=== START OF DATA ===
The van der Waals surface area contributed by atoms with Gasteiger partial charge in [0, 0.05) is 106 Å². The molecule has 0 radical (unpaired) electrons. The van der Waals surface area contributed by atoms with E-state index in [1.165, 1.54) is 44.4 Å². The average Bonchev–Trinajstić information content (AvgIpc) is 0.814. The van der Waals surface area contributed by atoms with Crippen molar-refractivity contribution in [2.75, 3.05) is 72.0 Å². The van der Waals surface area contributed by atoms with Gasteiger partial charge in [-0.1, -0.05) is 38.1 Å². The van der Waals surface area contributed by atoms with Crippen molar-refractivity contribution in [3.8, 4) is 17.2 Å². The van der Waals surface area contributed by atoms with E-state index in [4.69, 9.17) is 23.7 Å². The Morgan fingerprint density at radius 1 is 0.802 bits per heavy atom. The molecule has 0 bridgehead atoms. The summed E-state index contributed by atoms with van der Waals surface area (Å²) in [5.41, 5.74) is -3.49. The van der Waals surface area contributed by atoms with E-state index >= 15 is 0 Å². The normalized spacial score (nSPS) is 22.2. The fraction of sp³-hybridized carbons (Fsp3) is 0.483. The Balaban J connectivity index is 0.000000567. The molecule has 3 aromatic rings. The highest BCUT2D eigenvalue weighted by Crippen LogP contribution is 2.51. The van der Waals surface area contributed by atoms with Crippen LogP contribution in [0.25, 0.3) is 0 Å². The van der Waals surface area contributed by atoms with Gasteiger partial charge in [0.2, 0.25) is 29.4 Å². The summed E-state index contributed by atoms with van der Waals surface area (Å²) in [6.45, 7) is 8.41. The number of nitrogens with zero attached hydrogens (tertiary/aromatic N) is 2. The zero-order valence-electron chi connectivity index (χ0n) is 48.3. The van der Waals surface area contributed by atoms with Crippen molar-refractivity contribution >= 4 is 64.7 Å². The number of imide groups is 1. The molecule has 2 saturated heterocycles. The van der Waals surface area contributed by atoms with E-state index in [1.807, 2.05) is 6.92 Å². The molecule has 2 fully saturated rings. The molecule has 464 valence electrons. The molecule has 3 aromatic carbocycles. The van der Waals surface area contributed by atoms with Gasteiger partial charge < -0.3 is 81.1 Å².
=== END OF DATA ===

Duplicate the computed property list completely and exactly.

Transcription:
The van der Waals surface area contributed by atoms with Gasteiger partial charge in [0, 0.05) is 106 Å². The molecule has 0 radical (unpaired) electrons. The van der Waals surface area contributed by atoms with E-state index in [1.165, 1.54) is 44.4 Å². The average Bonchev–Trinajstić information content (AvgIpc) is 0.814. The van der Waals surface area contributed by atoms with Crippen molar-refractivity contribution in [2.75, 3.05) is 72.0 Å². The van der Waals surface area contributed by atoms with Gasteiger partial charge in [-0.1, -0.05) is 38.1 Å². The van der Waals surface area contributed by atoms with Crippen molar-refractivity contribution in [3.8, 4) is 17.2 Å². The van der Waals surface area contributed by atoms with E-state index in [4.69, 9.17) is 23.7 Å². The Morgan fingerprint density at radius 1 is 0.802 bits per heavy atom. The molecule has 0 bridgehead atoms. The summed E-state index contributed by atoms with van der Waals surface area (Å²) in [5.41, 5.74) is -3.49. The van der Waals surface area contributed by atoms with E-state index >= 15 is 0 Å². The normalized spacial score (nSPS) is 22.2. The fraction of sp³-hybridized carbons (Fsp3) is 0.483. The Balaban J connectivity index is 0.000000567. The molecule has 3 aromatic rings. The highest BCUT2D eigenvalue weighted by Crippen LogP contribution is 2.51. The van der Waals surface area contributed by atoms with Crippen LogP contribution in [0.25, 0.3) is 0 Å². The van der Waals surface area contributed by atoms with Gasteiger partial charge in [0.2, 0.25) is 29.4 Å². The summed E-state index contributed by atoms with van der Waals surface area (Å²) in [6.45, 7) is 8.41. The number of nitrogens with zero attached hydrogens (tertiary/aromatic N) is 2. The zero-order valence-electron chi connectivity index (χ0n) is 48.3. The van der Waals surface area contributed by atoms with Crippen molar-refractivity contribution >= 4 is 64.7 Å². The number of imide groups is 1. The molecule has 2 saturated heterocycles. The van der Waals surface area contributed by atoms with E-state index in [1.807, 2.05) is 6.92 Å². The molecule has 2 fully saturated rings. The molecule has 464 valence electrons. The molecule has 3 aromatic carbocycles. The van der Waals surface area contributed by atoms with Gasteiger partial charge < -0.3 is 81.1 Å².